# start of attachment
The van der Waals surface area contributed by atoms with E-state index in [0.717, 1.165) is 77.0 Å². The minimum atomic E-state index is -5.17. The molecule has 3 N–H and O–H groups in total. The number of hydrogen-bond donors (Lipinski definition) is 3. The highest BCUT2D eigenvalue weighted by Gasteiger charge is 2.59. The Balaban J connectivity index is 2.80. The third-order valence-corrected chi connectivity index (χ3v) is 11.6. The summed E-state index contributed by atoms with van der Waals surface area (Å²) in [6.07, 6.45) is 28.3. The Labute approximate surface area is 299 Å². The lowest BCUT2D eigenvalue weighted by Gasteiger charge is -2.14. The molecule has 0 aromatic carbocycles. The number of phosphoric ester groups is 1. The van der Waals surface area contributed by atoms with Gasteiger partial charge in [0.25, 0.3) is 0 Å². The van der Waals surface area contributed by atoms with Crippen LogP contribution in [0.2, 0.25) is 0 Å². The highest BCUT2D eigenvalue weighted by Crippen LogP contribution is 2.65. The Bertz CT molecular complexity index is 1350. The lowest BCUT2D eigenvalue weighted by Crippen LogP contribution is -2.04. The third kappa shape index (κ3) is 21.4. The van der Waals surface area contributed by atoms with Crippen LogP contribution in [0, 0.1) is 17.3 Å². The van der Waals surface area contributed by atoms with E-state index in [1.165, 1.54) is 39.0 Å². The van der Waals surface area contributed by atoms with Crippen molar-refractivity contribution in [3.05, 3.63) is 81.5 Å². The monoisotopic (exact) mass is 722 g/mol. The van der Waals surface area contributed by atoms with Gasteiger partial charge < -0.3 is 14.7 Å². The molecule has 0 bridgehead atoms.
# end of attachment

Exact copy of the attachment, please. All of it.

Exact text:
The van der Waals surface area contributed by atoms with E-state index in [0.717, 1.165) is 77.0 Å². The minimum atomic E-state index is -5.17. The molecule has 3 N–H and O–H groups in total. The number of hydrogen-bond donors (Lipinski definition) is 3. The highest BCUT2D eigenvalue weighted by Gasteiger charge is 2.59. The Balaban J connectivity index is 2.80. The third-order valence-corrected chi connectivity index (χ3v) is 11.6. The summed E-state index contributed by atoms with van der Waals surface area (Å²) in [6.07, 6.45) is 28.3. The Labute approximate surface area is 299 Å². The lowest BCUT2D eigenvalue weighted by Gasteiger charge is -2.14. The molecule has 0 aromatic carbocycles. The number of phosphoric ester groups is 1. The van der Waals surface area contributed by atoms with Gasteiger partial charge in [0.25, 0.3) is 0 Å². The van der Waals surface area contributed by atoms with Crippen LogP contribution in [0.2, 0.25) is 0 Å². The highest BCUT2D eigenvalue weighted by Crippen LogP contribution is 2.65. The Bertz CT molecular complexity index is 1350. The lowest BCUT2D eigenvalue weighted by Crippen LogP contribution is -2.04. The third kappa shape index (κ3) is 21.4. The van der Waals surface area contributed by atoms with Crippen LogP contribution in [0, 0.1) is 17.3 Å². The van der Waals surface area contributed by atoms with E-state index in [1.165, 1.54) is 39.0 Å². The van der Waals surface area contributed by atoms with Crippen molar-refractivity contribution in [3.05, 3.63) is 81.5 Å². The monoisotopic (exact) mass is 722 g/mol. The van der Waals surface area contributed by atoms with Gasteiger partial charge < -0.3 is 14.7 Å². The molecule has 0 bridgehead atoms.